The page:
The Ministry of Posts and Telecommunications has refuted criticisms of the sub-decree establishing the National Internet Gateway (NIG) after civil society and media organisations lambasted the new law as restricting the fundamental rights of citizens to use the internet.
A joint statement issued on February 19 by 62 NGOs, community trade unions and domestic and international media associations condemned the edict, saying it would restrict the essential public freedoms.
In particular, rights to freedom of expression, access to information and privacy as well as the competitiveness of internet service providers in Cambodia could be seriously impinged with significant negative impacts on the nation’s economic growth.
On the same day, however, the ministry issued a press release observing that there had been strong reactions from the press and other associations warning of government overreach intended to capture data, monitor users’ conversations and restrict freedom of expression, following China’s example.
The ministry rebutted such assertions, saying there were no stipulations in the sub-decree pertaining to capturing data, spying on users’ conversations or restricting freedom of expression. Such allegations were baseless and politically motivated, it claimed.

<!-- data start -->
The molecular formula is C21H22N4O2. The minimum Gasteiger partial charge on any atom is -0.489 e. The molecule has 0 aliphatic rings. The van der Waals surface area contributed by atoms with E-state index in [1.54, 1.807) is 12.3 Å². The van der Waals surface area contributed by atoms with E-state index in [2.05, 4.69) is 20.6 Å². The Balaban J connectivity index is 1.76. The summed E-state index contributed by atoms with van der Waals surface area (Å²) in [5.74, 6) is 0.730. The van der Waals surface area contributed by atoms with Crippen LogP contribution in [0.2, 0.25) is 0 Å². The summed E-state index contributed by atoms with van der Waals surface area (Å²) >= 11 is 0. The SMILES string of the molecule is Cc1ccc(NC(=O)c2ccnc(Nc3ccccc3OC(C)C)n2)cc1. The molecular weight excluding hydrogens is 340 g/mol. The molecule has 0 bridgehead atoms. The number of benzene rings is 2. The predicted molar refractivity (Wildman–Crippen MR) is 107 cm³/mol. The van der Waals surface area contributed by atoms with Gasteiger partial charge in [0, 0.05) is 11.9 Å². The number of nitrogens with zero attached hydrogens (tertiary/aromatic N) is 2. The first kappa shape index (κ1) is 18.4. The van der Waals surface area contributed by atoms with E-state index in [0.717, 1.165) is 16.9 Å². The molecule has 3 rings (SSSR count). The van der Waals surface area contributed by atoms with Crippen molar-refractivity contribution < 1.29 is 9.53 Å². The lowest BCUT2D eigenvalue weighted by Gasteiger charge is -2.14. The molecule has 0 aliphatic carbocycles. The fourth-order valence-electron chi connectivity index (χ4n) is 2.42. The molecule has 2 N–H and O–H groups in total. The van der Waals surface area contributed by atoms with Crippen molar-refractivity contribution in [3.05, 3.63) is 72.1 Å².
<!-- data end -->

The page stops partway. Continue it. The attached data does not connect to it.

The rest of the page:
Instead, the ministry announced plans to draft a new law concerning the protection of private data after a draft law on information and communication security is finalized in the near future.
According to the ministry, preparation of the NIG sub-decree was made openly in consultation with experts from the telecommunication sector, private operators and other relevant institutions.
“This sub-decree aims to increase the efficiency of national revenue collection based on the principles of fairness and honest competition with transparency between the state and operators. It will also help prevent illegal cross-border network links, including online gambling, cyber threats, pornography and online fraud,” the press release said.
The joint statement of protest insisted the government repeal the statute, noting that among its 20 articles and 11 chapters, restrictions laid out in articles 6 and 14 will require the Telecommunications Regulator of Cambodia and other institutions to cooperate in taking preventative and corrective measures to disable all network connections which could detrimentally affect national revenue, security, social order, morality, culture or traditions.
“The language of this article is broad and unclear, enabling it to be interpreted and applied by government authorities against human rights activists or any other community groups or citizens who express criticism of the government on social media or elsewhere on the internet,” the statement said.
Sok Chenda, CEO of Mekong Net, one of Cambodia’s leading internet service providers (ISPs), told The Post that she was not aware of all the details of the sub-decree but believed it would have an impact on her business.
“It’s true that the government wants to control the internet gateway. But more important is how the government will include all ISPs under one gateway as a single system,” she said.